“Review: Luis Cruz Azaceta’s geometric paintings at Arthur Roger Gallery,” Gambit

By D. Eric Bookhardt, via bestofneworleans.com

Luis Cruz Azaceta

THE BIG EASY, 2016 | Acrylic on canvas | 96 x 120 inches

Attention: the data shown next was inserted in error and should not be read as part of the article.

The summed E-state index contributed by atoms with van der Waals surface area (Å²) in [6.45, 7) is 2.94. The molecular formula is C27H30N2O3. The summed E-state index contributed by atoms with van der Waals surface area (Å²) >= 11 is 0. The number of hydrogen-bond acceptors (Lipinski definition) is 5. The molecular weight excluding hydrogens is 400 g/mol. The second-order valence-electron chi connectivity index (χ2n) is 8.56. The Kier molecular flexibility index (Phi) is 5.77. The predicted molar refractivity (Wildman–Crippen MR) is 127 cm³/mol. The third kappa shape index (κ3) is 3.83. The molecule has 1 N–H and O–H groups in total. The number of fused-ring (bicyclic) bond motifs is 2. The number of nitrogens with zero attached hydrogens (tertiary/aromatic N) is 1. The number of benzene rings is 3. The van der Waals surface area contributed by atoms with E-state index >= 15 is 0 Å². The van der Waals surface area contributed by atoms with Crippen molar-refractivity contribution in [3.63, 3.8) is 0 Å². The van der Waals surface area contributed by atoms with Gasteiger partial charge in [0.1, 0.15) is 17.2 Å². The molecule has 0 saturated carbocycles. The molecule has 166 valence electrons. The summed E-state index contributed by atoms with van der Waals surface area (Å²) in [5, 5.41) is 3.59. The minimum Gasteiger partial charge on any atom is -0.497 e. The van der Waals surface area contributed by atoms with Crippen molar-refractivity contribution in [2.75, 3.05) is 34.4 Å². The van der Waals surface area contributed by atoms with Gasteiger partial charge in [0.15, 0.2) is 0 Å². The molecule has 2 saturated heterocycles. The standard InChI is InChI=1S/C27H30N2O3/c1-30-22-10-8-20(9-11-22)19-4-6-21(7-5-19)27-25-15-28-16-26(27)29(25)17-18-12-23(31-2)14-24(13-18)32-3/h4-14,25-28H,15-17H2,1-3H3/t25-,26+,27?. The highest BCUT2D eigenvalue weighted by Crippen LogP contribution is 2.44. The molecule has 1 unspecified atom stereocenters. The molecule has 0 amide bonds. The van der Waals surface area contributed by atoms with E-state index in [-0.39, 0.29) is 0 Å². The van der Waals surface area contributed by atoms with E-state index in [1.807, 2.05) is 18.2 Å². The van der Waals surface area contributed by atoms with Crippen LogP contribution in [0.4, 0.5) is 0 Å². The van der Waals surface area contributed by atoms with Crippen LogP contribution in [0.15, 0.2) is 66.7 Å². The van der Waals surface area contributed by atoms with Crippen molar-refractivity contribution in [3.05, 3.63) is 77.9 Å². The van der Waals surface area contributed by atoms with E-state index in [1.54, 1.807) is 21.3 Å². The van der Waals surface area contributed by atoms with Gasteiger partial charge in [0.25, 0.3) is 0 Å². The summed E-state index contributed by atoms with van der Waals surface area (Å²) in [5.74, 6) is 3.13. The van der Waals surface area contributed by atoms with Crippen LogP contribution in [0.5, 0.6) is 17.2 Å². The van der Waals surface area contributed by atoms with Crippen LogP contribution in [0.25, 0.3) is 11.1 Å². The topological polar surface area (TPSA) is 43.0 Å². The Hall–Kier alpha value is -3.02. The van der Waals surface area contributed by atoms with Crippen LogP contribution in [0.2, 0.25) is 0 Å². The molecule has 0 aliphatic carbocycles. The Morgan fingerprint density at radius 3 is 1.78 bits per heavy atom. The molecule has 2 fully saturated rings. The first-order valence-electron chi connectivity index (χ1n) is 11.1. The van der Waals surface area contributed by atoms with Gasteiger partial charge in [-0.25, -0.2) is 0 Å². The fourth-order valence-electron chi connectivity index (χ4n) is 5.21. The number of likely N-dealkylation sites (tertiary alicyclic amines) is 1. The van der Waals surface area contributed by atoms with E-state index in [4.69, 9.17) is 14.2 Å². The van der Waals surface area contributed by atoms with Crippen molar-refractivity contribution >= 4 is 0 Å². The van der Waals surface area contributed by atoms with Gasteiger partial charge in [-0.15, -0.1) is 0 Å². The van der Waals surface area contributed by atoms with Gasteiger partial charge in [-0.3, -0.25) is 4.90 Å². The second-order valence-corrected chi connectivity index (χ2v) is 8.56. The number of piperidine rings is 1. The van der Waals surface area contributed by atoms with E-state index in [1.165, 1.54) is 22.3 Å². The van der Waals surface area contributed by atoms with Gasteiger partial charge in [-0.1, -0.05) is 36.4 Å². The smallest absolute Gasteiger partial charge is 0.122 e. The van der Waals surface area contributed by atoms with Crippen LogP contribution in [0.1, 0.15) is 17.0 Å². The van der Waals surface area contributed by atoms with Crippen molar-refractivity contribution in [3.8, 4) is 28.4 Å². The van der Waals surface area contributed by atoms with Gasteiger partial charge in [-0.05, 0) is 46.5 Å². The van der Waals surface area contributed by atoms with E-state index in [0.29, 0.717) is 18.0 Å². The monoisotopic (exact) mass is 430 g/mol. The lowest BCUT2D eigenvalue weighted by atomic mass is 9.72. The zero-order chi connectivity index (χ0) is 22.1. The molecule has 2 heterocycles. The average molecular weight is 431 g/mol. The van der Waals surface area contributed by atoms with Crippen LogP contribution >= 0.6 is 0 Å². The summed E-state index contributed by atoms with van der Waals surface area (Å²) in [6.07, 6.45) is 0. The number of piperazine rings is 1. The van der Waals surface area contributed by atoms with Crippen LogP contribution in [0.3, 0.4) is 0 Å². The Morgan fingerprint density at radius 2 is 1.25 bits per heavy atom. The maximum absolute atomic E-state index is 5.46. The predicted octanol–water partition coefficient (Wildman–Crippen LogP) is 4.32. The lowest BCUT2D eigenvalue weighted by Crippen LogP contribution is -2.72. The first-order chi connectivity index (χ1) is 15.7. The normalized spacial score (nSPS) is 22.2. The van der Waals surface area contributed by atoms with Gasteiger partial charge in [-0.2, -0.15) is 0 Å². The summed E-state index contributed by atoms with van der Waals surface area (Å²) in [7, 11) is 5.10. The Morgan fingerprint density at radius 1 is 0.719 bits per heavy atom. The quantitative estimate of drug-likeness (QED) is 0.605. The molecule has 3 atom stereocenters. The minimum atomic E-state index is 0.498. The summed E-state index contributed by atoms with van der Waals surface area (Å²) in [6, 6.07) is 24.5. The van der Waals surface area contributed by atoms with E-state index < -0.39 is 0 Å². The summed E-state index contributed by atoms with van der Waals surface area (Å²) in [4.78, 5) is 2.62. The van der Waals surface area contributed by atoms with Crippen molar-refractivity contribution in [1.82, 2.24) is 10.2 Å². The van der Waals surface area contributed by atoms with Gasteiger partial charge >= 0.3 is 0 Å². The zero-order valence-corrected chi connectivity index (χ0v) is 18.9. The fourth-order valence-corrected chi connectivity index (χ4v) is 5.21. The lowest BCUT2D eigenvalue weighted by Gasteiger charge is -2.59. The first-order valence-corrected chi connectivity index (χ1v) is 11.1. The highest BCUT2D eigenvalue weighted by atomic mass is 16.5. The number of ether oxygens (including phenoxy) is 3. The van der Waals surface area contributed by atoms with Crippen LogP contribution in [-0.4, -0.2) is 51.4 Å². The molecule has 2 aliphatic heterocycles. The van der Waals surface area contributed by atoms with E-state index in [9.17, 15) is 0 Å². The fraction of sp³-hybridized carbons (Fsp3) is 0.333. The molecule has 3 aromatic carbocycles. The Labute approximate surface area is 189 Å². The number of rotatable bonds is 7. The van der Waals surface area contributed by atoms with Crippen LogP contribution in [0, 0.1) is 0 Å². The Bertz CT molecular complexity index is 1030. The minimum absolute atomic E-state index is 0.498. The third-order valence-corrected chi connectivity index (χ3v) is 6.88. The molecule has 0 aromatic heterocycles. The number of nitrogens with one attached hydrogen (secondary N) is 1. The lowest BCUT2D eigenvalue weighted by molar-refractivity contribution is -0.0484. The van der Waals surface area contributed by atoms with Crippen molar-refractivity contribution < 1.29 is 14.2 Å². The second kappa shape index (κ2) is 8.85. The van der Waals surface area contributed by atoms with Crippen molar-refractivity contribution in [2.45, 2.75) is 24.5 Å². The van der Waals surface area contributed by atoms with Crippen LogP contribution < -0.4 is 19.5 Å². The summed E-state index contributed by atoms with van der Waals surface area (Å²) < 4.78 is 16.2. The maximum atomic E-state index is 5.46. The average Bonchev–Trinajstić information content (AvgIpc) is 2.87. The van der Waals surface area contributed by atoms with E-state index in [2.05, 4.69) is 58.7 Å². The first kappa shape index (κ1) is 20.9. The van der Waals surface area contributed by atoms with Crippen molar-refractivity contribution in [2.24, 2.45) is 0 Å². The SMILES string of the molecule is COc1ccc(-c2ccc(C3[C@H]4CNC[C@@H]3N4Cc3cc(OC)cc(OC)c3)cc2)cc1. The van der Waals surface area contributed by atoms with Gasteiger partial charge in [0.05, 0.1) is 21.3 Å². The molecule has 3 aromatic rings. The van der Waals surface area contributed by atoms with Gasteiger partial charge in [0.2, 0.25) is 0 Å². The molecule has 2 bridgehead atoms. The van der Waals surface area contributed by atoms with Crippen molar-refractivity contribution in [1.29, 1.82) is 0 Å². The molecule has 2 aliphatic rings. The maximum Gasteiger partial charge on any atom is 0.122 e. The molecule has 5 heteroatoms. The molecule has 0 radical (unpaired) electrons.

On the Brink seems an unusual title for a geometric abstract painting show. The crisp geometry of traditional art deco, op art or minimalist design, like the sleek lines of modern architecture and furniture, all epitomize a kind of optimistic rationalism, but Luis Cruz Azaceta was forever marked by the chaos that characterized the Cuban revolution and his life as a youthful refugee. That pathos fueled his rise as a leading expressionist painter in 1980s New York, while instilling a deep empathy for outsiders and migrants. Azaceta’s new paintings infuse geometric compositions with the unsettled tenor of the present in colorfully contrapuntal works defined by buoyantly slinky mambolike rhythms that reflect an indelibly Cuban sensibility despite his more than a half-century tenure in the U.S. Like New Orleans, Cuba is a Creole amalgam of European and Afro-Caribbean cultures, and Azaceta’s wall-size canvas The Big Easy (pictured) suggests a jazzy distillation of our diverse DNA. Its colorful wedges evoke the bold patterning of African textiles, and perhaps our crazy quilt street life, in a progression of architectonic forms that mimic Professor Longhair’s rambling, tango-inflected R&B crescendos. The similarly oscillating stacks of brilliant, primary-colored wedges in A Question of Color 666 look buoyant at first glance, but the dominant stacks of horizontal wedges are flanked by diagonal triangular slashes that seem pushed off to the side in a way that looks less stable and more vulnerable to the forces of gravity. Orlando seems alluringly vibrant, but is punctuated with unsettling splash patterns of black dots that look like bullet holes. Earlier Azaceta motifs are reprised in No Exit 2, an Orwellian maze of serpentine black and swirling caution-vest green forms that suggest the cat-and-mouse interplay of control and chaos that characterizes early 21st-century life. Blue Riot 200, while recent, harks to classical Azaceta neo-expressionism in similarly swirling, mazelike tangles that suggest America’s seemingly endless convolutions of societal dysfunction in an age when both black and blue lives matter but equitable resolution remains an elusive ideal.